Now, what does this third scenario, “MNT Development as the Millennial Crisis,” mean for the Nanocogniscenti, those people who today are aware of MNT and its implications? Most of the Nanocogniscenti are beneficiaries and proponents of current technological progress, embracing the change this generates. Many are computer professionals. They are more libertarian than society at large. While early visionaries like Drexler and early proponents like Merkle are of the “Boomer” generation, and given the probable timing of MNT development, these leaders could easily play the “Prophet” role that Strauss & Howe assign them. Generationally the Nanocogniscenti largely align with the “13th Generation,” predicted to be the most entrepreneurial and libertarian generation, and least liked by society.
The Fourth Turning theory implies that libertarianism as a popular attitude may jump out of fashion in the upcoming Crisis. Consider in history how quickly H L Menken fell out of favor once the Depression hit. This creates the disastrous potential for conflict between the Nanocogniscenti and society at large. Proponents must be able to make an appealing case to for responsible MNT development to a society preoccupied with fixing the outer world, strengthening families, and raising up community even at the expense of individualism. Each era includes judgments of the era just past, and supposedly a Crisis era typically judges the previous era harshly for excessive individualism, and includes many people who will feel burned by change and who are interested in a pause. While we must prepare for other contingencies, we need to find wise policies for MNT that are implementable in a hysterical, defensive, communitarian atmosphere, and explainable to the satisfaction of those sensibilities why the policies are proper and wise.
It is important not to be tone deaf should the general tenor of society change. If the Nanocogniscenti cannot discuss the issues of MNT in the context of powerful values and priorities following a shift from today’s, then miscommunication and conflict is likely, and would be utterly tragic. If the Nanocogniscenti cannot make peace with those values, then the deadly possibility exists of a “Crisis,” as perceived by society, that becomes “Our current course is leading us to nanotechnology, the ultimate evil from these out-of-control technolibertarians/utopians/elites, that must be crushed.” That result would be terrible, radicalizing MNT during an already risky transition. Fortunately, the potential benefits of MNT are so large that it can advance many different values. Thus, with care the utility and issues of MNT should be favorably translatable into nearly any context. Beyond the specifics of this particular scenario, coherent presentations of MNT for many different points of view need to be developed.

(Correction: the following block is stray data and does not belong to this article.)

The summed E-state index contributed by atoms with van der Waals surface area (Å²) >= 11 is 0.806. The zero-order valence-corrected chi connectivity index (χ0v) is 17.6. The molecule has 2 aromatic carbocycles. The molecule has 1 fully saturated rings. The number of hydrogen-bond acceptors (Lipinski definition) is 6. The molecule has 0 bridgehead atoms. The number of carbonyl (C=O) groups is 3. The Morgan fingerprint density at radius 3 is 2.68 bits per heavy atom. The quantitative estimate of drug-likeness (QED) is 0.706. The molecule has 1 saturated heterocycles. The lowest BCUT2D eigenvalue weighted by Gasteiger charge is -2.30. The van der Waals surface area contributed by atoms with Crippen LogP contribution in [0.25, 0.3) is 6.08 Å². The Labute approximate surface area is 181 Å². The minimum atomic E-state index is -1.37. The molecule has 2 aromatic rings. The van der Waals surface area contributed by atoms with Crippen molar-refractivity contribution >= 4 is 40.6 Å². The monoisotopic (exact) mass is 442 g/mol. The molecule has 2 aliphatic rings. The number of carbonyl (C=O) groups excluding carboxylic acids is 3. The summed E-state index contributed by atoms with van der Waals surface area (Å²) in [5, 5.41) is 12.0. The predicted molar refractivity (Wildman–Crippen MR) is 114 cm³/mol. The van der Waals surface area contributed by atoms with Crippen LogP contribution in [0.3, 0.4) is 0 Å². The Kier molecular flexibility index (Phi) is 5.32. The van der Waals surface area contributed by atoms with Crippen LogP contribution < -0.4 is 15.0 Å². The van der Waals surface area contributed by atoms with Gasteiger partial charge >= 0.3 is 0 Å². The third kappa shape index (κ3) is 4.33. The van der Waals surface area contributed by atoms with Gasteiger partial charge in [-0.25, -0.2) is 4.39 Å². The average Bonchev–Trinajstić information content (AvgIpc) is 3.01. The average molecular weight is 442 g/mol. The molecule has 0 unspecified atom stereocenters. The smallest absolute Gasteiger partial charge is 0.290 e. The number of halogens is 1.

However it plays out, if a Crisis era in of 2005-2026 combined with the simultaneous development of MNT can be safely navigated, then the future looks bright. Following a Crisis in Strauss and Howe’s schema comes a “High” of great material progress for society, like the United States in the 1950s. One can easily imagine a post-breakthrough High, as the beneficial uses of MNT flower.
Such an era should see species and environments recover, restored and protected, widespread wealth creation beyond most of today’s dreams, general health as cures are found for all physical ailments, cryonically suspended victims of the Crisis and before revived, families reunited, asteroids settled, other equally great but currently unforeseen advances, and the miracles of life and civilization carried forth to the stars.
One can even vaguely see potential elements of the subsequent post-High “Awakening.” MNT should provide tools to address memory, personality, thinking and identity, offering great potential to anyone interested in “Revolutionizing Consciousness.”
If Strauss and Howe are correct, then before these wonderful eras to come, however, we must first survive the Crisis approaching over the horizon. The final irony is that reaching a post-MNT High seems quite likely to offer strong life extension capabilities, and the ability to revive the well-preserved in cryonic storage. This will modify the cycle of life, and thus mutate, or even bring to an end, a generational cycle that Strauss and Howe plausibly argue has coursed through history since at least the late 1400s.